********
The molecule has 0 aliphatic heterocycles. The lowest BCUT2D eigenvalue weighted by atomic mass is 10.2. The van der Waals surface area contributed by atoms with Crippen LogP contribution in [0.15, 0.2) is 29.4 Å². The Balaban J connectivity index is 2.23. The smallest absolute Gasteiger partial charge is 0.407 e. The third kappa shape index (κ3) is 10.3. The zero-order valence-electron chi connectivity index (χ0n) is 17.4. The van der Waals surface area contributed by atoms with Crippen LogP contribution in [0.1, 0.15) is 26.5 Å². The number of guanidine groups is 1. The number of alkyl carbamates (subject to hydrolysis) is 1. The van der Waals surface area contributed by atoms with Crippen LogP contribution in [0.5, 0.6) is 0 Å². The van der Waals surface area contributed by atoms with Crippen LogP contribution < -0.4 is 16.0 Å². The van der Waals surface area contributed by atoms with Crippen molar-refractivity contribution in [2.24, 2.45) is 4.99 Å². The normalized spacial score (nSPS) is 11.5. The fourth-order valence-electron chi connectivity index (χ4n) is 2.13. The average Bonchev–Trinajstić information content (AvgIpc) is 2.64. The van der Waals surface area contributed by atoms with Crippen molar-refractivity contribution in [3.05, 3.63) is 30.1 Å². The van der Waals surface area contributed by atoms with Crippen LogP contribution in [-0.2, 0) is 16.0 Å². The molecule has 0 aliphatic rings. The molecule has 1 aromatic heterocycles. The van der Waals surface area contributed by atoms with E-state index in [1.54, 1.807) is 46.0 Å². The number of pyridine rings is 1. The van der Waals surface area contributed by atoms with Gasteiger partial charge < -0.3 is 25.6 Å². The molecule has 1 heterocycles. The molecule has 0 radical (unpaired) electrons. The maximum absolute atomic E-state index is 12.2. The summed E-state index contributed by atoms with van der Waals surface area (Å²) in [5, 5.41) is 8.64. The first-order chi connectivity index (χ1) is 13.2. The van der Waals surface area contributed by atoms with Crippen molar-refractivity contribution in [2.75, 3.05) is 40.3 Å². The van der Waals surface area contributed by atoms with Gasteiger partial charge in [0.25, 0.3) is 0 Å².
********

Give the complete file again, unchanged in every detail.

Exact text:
The molecule has 0 aliphatic heterocycles. The lowest BCUT2D eigenvalue weighted by atomic mass is 10.2. The van der Waals surface area contributed by atoms with Crippen LogP contribution in [0.15, 0.2) is 29.4 Å². The Balaban J connectivity index is 2.23. The smallest absolute Gasteiger partial charge is 0.407 e. The third kappa shape index (κ3) is 10.3. The zero-order valence-electron chi connectivity index (χ0n) is 17.4. The van der Waals surface area contributed by atoms with Crippen LogP contribution in [0.1, 0.15) is 26.5 Å². The number of guanidine groups is 1. The number of alkyl carbamates (subject to hydrolysis) is 1. The van der Waals surface area contributed by atoms with Crippen LogP contribution in [0.5, 0.6) is 0 Å². The van der Waals surface area contributed by atoms with Crippen LogP contribution < -0.4 is 16.0 Å². The van der Waals surface area contributed by atoms with Crippen molar-refractivity contribution in [2.24, 2.45) is 4.99 Å². The normalized spacial score (nSPS) is 11.5. The fourth-order valence-electron chi connectivity index (χ4n) is 2.13. The average Bonchev–Trinajstić information content (AvgIpc) is 2.64. The van der Waals surface area contributed by atoms with Crippen molar-refractivity contribution in [3.05, 3.63) is 30.1 Å². The van der Waals surface area contributed by atoms with Crippen LogP contribution in [-0.2, 0) is 16.0 Å². The molecule has 0 aliphatic rings. The molecule has 1 aromatic heterocycles. The van der Waals surface area contributed by atoms with E-state index in [1.54, 1.807) is 46.0 Å². The number of pyridine rings is 1. The van der Waals surface area contributed by atoms with Gasteiger partial charge < -0.3 is 25.6 Å². The molecule has 1 heterocycles. The molecule has 0 radical (unpaired) electrons. The maximum absolute atomic E-state index is 12.2. The summed E-state index contributed by atoms with van der Waals surface area (Å²) in [5, 5.41) is 8.64. The first-order chi connectivity index (χ1) is 13.2. The van der Waals surface area contributed by atoms with Crippen molar-refractivity contribution in [2.75, 3.05) is 40.3 Å². The van der Waals surface area contributed by atoms with Gasteiger partial charge in [0.25, 0.3) is 0 Å².